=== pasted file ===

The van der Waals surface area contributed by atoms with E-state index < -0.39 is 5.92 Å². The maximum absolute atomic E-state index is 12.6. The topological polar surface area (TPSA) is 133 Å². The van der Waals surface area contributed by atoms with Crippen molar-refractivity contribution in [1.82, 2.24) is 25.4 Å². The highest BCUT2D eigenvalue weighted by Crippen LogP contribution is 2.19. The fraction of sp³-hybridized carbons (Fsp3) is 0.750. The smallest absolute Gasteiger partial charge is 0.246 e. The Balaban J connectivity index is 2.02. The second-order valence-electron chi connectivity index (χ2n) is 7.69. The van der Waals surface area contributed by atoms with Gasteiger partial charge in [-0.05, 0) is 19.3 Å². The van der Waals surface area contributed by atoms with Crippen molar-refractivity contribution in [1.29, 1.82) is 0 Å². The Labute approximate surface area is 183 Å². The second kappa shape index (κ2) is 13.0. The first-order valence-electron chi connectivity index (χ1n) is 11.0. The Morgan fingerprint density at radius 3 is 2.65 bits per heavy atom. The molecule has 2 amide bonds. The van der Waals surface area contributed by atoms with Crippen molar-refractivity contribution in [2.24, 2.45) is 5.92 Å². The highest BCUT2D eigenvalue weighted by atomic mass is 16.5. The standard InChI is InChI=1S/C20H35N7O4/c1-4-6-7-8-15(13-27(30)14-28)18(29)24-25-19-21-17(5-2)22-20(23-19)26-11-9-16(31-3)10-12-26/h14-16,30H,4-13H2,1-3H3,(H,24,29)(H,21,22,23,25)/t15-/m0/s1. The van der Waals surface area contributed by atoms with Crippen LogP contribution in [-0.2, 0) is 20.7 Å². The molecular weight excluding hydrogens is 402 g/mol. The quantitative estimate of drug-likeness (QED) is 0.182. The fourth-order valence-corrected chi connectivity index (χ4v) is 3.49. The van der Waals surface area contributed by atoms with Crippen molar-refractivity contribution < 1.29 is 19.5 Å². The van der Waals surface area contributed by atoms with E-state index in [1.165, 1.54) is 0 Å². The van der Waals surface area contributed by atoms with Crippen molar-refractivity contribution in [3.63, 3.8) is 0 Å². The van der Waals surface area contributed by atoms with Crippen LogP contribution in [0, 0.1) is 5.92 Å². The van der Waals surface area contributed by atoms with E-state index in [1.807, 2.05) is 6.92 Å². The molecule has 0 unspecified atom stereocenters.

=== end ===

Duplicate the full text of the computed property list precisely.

The van der Waals surface area contributed by atoms with E-state index < -0.39 is 5.92 Å². The maximum absolute atomic E-state index is 12.6. The topological polar surface area (TPSA) is 133 Å². The van der Waals surface area contributed by atoms with Crippen molar-refractivity contribution in [1.82, 2.24) is 25.4 Å². The highest BCUT2D eigenvalue weighted by Crippen LogP contribution is 2.19. The fraction of sp³-hybridized carbons (Fsp3) is 0.750. The smallest absolute Gasteiger partial charge is 0.246 e. The Balaban J connectivity index is 2.02. The second-order valence-electron chi connectivity index (χ2n) is 7.69. The van der Waals surface area contributed by atoms with Gasteiger partial charge in [-0.05, 0) is 19.3 Å². The van der Waals surface area contributed by atoms with Crippen molar-refractivity contribution in [1.29, 1.82) is 0 Å². The Labute approximate surface area is 183 Å². The second kappa shape index (κ2) is 13.0. The first-order valence-electron chi connectivity index (χ1n) is 11.0. The Morgan fingerprint density at radius 3 is 2.65 bits per heavy atom. The molecule has 2 amide bonds. The van der Waals surface area contributed by atoms with Crippen molar-refractivity contribution in [2.24, 2.45) is 5.92 Å². The highest BCUT2D eigenvalue weighted by atomic mass is 16.5. The standard InChI is InChI=1S/C20H35N7O4/c1-4-6-7-8-15(13-27(30)14-28)18(29)24-25-19-21-17(5-2)22-20(23-19)26-11-9-16(31-3)10-12-26/h14-16,30H,4-13H2,1-3H3,(H,24,29)(H,21,22,23,25)/t15-/m0/s1. The van der Waals surface area contributed by atoms with Crippen LogP contribution in [-0.2, 0) is 20.7 Å². The molecular weight excluding hydrogens is 402 g/mol. The quantitative estimate of drug-likeness (QED) is 0.182. The fourth-order valence-corrected chi connectivity index (χ4v) is 3.49. The van der Waals surface area contributed by atoms with Crippen molar-refractivity contribution < 1.29 is 19.5 Å². The van der Waals surface area contributed by atoms with E-state index in [1.165, 1.54) is 0 Å². The van der Waals surface area contributed by atoms with Crippen molar-refractivity contribution in [3.63, 3.8) is 0 Å². The van der Waals surface area contributed by atoms with Crippen LogP contribution in [0, 0.1) is 5.92 Å². The van der Waals surface area contributed by atoms with E-state index in [1.807, 2.05) is 6.92 Å². The molecule has 0 unspecified atom stereocenters.